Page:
There are few better examples of humanity’s resourcefulness than our ability to change the ground we walk on. We’re not yet at the high-concept, sci-fi movie “terraforming” level, where people hope to eventually be able to alter the temperature and atmosphere of a given planet as needed to make it habitable.
However, what is true is that humans have been molding small sections of the Earth’s surface to suit society’s needs. These changes included the manufactured extensions to the Boston Harbor coastline over the last four centuries and Dubai’s famous Palm Islands, a trio of small landmasses built in the early 2000s. Much of the motivation for these kinds of projects is either a mix of economic advantage, military strategy, or just plain old unchecked vanity mixed with a limitless checkbook. But a town in Washington has added another reason to the list: environmental conservation.
In an interesting flip of the other examples, the town of Indian Island, WA, recently completed a $13 million project that oversaw the removal of a landmass rather than creating one. Local governments decided in 2020 to remove a causeway that had existed for three-quarters of a century in hopes that it would spur an increase in marine activity along a section of traditionally enclosed coastline. “It’s basically a gigantic buffet between the islands,” Rebecca Benjamin, North Olympic Salmon Coalition executive director, told the Kitsap Sun. “But the salmon couldn’t get there.
The causeway, which functioned as a seal between that coast and the greater Puget Sound, was to be replaced with a bridge to allow for a greater flow between the two previously separate bodies of water. Now two years, 440 feet of concrete and 9,000 dump trucks loads of dirt later, the island has seen a dramatic uptick in the presence of marine life, especially salmon native to the region.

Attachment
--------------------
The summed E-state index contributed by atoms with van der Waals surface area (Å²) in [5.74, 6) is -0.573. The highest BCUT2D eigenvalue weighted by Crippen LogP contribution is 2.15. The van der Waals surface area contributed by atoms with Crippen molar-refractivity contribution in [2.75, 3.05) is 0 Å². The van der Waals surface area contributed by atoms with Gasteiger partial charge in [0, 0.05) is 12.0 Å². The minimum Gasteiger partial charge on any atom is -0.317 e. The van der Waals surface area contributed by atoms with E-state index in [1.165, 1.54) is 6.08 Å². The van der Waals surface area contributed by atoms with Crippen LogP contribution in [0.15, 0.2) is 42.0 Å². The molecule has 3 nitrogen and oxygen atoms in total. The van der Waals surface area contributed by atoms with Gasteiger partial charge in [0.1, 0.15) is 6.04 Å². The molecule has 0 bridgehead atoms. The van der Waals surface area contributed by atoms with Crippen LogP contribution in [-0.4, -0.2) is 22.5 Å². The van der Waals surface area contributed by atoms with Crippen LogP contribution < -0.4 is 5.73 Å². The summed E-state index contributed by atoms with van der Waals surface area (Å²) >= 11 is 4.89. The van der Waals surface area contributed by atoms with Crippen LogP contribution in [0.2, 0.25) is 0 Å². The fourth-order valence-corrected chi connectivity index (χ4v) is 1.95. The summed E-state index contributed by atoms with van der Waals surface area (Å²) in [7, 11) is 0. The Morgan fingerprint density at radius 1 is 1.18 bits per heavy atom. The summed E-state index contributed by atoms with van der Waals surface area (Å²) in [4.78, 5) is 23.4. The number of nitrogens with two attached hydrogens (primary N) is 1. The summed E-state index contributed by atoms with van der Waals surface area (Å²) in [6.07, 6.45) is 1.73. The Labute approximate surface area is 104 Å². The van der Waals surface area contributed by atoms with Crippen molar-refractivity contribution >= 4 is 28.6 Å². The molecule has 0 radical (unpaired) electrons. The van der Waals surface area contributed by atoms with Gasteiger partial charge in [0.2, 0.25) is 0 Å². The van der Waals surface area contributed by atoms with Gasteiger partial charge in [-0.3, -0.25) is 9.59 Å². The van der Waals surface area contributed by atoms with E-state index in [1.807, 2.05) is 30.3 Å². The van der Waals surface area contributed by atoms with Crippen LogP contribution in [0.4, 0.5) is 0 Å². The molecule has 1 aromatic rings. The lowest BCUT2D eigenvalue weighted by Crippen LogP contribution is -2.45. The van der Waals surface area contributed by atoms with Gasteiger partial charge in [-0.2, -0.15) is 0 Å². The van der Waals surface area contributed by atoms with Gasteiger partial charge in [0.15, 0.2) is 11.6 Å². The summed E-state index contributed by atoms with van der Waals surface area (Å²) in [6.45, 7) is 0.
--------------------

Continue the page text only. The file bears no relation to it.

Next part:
The changes came in mere days as schools of juvenile salmon caught on to the changing underwater conditions. “We weren’t expecting these results so quickly. It happened almost overnight,” Bill Kalina, a Navy environmental program manager living on the island, said to the Kitsap Sun. Annual seining events had previously only seen a mere handful of salmon. Seinings had garnered a combined six total salmon in the five years leading up to the change.
This year was quite a bit different. During a two-day period in May, volunteers caught a whopping 1,000 total salmon. The fish have since been making their way to the nearby eelgrass beds of the Indian Island tidelands.
Such a significant change in a short window has further illuminated the limiting effect of the causeway created in the 1940s. This project has local officials optimistic about returning the habitat to the glory days of that period. Before the causeway existed, the relatively expansive circulation created cooler water temperatures and allowed for an ecosystem free of harmful algae.
Environmental experts say the progress could be more pronounced than a simple increase in available salmon. One spot of particular attention is the sandstone cliffs around the area, which could see some erosion as a result of the increased tidal energy. The causeway would normally break up many currents before they made an impact, and the increased presence of waves is expected to break sandstone off and into the water. The minerals will help form a natural habitat for forage fish and eelgrass beds, both essential stepping stones to support a healthy salmon population.